Hop. Thud. Hop. Thud. Hop. Thud.
What’s that mega-amphibian outside the entrance to the Swarthmore Public Library? It’s the latest work of whimsical discovery by Swarthmorean and amateur paleontologist Eric Schaff, who says he has reconstructed an ancient giant frog. He emerged from his lab/workshop to discuss the creature.
Beelzebufo, or devil frog, comes from the Greek word for devil (Beelzebub) and the Latin word for toad (bufo). It lived 65-70 million years ago.
Around 2008, the largest fossil bones of this species were found in Madagascar, the largest island off Africa. These frogs are significant because they may provide additional direct evidence of a one-time land connection between Madagascar, Africa, South America and a much warmer Antarctica from the Late Cretaceous Period.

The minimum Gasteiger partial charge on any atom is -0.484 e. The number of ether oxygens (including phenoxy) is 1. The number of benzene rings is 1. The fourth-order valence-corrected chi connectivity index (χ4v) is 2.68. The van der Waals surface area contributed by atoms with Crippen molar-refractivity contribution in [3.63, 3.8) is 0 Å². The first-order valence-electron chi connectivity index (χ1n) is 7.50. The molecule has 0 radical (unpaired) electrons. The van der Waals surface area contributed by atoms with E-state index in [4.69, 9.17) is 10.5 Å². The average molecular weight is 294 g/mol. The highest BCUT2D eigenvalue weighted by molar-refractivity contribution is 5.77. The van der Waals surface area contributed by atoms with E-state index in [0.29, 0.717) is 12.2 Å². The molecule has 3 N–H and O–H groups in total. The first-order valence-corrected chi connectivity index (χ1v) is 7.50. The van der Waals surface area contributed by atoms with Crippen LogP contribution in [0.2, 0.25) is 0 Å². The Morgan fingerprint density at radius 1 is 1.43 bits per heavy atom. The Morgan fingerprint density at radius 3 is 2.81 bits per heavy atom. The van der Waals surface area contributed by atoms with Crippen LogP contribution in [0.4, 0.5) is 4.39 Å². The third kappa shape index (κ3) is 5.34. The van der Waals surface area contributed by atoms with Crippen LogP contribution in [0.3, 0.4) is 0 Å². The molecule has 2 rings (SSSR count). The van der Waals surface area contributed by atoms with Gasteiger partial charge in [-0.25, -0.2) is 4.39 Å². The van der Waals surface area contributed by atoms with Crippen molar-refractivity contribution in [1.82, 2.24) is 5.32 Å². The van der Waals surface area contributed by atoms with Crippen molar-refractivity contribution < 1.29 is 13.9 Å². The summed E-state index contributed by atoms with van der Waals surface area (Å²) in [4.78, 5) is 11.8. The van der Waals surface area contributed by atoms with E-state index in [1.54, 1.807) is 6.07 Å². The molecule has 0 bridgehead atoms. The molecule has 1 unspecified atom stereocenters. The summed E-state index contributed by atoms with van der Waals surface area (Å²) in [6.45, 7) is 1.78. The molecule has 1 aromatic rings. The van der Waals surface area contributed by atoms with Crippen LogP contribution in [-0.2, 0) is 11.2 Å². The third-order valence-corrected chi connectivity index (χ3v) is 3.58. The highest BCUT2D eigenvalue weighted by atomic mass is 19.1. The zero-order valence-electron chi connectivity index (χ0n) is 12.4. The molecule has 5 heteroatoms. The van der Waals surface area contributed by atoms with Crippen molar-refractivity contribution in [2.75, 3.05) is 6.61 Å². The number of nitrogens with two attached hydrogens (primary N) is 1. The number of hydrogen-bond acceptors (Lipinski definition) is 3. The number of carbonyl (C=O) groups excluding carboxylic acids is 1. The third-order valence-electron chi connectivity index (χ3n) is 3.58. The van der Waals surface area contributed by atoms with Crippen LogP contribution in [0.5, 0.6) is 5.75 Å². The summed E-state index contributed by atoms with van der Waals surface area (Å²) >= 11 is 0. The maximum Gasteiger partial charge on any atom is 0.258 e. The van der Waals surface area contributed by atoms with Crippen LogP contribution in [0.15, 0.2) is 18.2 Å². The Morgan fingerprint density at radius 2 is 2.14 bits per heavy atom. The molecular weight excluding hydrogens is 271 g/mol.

Because of the similarities of frogs in these other areas and because these frogs don’t usually migrate far in water, it suggests the land connection of a supercontinent which broke apart at the end of the Cretaceous period.
Living counterparts, though much smaller, are known to camouflage themselves in their surroundings, then ambush predators. The largest frog on Madagascar today is just over four inches long. Beelzebufo may have been capable of killing lizards, other small vertebrates, and perhaps even newborn dinosaurs.